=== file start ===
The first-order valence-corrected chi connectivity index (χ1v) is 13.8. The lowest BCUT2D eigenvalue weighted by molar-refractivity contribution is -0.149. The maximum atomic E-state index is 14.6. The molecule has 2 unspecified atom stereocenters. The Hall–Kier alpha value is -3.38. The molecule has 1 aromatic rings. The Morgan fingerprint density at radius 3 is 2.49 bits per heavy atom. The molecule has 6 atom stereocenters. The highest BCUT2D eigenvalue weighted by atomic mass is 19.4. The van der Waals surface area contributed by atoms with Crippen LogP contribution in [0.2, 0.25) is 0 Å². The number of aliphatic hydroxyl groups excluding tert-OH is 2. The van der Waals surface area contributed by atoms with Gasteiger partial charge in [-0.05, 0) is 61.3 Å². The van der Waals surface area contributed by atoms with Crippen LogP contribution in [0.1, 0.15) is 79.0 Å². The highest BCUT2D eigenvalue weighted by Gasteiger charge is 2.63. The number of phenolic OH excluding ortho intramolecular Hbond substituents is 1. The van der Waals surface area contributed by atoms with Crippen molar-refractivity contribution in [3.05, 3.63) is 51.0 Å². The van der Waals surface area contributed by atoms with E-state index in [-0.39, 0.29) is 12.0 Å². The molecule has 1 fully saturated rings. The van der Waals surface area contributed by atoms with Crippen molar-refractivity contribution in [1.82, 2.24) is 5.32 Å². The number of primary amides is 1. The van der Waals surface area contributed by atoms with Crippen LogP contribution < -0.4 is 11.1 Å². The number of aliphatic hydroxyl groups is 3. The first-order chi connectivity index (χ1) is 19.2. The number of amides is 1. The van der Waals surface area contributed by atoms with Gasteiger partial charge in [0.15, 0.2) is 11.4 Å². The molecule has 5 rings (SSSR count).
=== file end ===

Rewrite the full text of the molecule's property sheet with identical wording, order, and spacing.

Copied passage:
The first-order valence-corrected chi connectivity index (χ1v) is 13.8. The lowest BCUT2D eigenvalue weighted by molar-refractivity contribution is -0.149. The maximum atomic E-state index is 14.6. The molecule has 2 unspecified atom stereocenters. The Hall–Kier alpha value is -3.38. The molecule has 1 aromatic rings. The Morgan fingerprint density at radius 3 is 2.49 bits per heavy atom. The molecule has 6 atom stereocenters. The highest BCUT2D eigenvalue weighted by atomic mass is 19.4. The van der Waals surface area contributed by atoms with Crippen LogP contribution in [0.2, 0.25) is 0 Å². The number of aliphatic hydroxyl groups excluding tert-OH is 2. The van der Waals surface area contributed by atoms with Gasteiger partial charge in [-0.05, 0) is 61.3 Å². The van der Waals surface area contributed by atoms with Crippen LogP contribution in [0.1, 0.15) is 79.0 Å². The highest BCUT2D eigenvalue weighted by Gasteiger charge is 2.63. The number of phenolic OH excluding ortho intramolecular Hbond substituents is 1. The van der Waals surface area contributed by atoms with Crippen molar-refractivity contribution in [3.05, 3.63) is 51.0 Å². The van der Waals surface area contributed by atoms with E-state index in [-0.39, 0.29) is 12.0 Å². The molecule has 1 fully saturated rings. The van der Waals surface area contributed by atoms with Crippen molar-refractivity contribution in [1.82, 2.24) is 5.32 Å². The number of primary amides is 1. The van der Waals surface area contributed by atoms with Crippen LogP contribution < -0.4 is 11.1 Å². The number of aliphatic hydroxyl groups is 3. The first-order chi connectivity index (χ1) is 19.2. The number of amides is 1. The van der Waals surface area contributed by atoms with Gasteiger partial charge in [0.15, 0.2) is 11.4 Å². The molecule has 5 rings (SSSR count).